Although this sounds still very embryonic and shows few results in practice, it is interesting to note that similar discussions take place in parallel in other parts of the world. In Australia, the national agency Commonwealth Scientific and Industrial Research Organisation (CSIRO) deployed a project in November of 2019 to develop an “AI-driven software with traditional knowledge to solve complex environmental management problems and care for significant species and habitats in the Kakadu National Park” (CSIRO, 2019). According to the organization website, the project uses a combination of Indigenous knowledge, AI, data visualization, and scientific research to label and interpret drone footage, gathered from across this World Heritage-listed national park, “providing Indigenous rangers with immediate management insights” (CSIRO, 2019). The project is backed by Microsoft: the system created by the company is fed with drone footages (controlled by the Indigenous) and the Indigenous themselves access the dashboard to classified these materials according to their knowledge.
Of course, none of these initiatives constitute, in their entirety, a whole process of historical reparation for Indigenous people. As Lenzerini (2007) observes, an “adequate” reparation process must pass “through the use of all appropriate measures to this end, including, inter alia, recognition of the tort, restitution, compensation, rehabilitation, and satisfaction”. We can affirm, however, that new technologies can offer practical and efficient tools to achieve part of these reparations through broader initiatives.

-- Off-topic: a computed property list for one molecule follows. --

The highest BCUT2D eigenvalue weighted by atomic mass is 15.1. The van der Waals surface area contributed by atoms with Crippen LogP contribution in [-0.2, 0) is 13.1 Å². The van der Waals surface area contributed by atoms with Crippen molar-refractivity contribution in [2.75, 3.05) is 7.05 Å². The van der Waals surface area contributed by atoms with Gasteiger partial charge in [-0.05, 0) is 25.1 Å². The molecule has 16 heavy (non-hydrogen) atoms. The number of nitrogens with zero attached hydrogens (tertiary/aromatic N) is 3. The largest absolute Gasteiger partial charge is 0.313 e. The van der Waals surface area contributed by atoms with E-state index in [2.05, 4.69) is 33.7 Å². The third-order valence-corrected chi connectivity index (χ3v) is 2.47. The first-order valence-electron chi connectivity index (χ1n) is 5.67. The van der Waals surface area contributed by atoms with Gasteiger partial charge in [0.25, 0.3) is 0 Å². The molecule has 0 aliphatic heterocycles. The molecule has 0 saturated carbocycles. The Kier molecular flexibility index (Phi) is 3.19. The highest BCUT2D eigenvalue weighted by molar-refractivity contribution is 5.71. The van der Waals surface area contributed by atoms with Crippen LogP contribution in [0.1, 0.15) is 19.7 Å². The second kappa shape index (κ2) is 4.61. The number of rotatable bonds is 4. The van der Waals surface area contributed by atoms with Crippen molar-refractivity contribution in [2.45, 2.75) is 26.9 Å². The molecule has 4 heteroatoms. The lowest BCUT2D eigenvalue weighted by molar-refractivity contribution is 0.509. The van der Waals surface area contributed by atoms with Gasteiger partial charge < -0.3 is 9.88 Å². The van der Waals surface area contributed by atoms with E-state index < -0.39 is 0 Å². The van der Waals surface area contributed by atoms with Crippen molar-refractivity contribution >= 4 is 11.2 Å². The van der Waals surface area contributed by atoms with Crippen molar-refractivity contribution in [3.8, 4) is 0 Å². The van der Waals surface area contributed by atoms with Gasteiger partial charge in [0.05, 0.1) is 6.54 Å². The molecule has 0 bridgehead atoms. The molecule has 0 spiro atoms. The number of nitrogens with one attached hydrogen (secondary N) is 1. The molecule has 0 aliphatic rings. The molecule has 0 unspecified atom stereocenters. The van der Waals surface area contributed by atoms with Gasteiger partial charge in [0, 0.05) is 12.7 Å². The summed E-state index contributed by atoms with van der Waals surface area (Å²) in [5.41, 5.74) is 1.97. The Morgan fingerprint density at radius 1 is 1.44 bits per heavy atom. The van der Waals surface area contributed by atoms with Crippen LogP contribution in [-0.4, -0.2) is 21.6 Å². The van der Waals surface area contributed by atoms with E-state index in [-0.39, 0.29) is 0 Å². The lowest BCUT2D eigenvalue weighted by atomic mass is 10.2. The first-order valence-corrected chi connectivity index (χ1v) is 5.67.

New technologies present many opportunities and challenges for Indigenous peoples. In the field of opportunities, it can be seen as a tool that empowers them to amplify their voices, to promote their traditions and culture, and to denounce their threats. In this sense, the internet, social networks, artificial intelligence, big data, and machine learning can even be considered as tools to assist the promotion of historical reparations: the projects presented in this essay have as a key element the participation of the Indigenous in several of their stages (sometimes in all of them). At different levels, these projects promote the conservation of their lands — as in the case of surveillance by drones and satellites — and education about their history — as in the case of the production of digital content and the use of social networks. But it is important to highlight that these are just tools that do not cover the entire reparation process, which is much broader and more complex. It is also important to keep in mind that all the innovations and advances presented in this essay are also available to those who threaten Indigenous — and this is just one of the challenges that new technologies bring to them. The adoption of new technologies challenges the Indigenous people to maintain their values and traditions, but this is a judgment that only they themselves can make.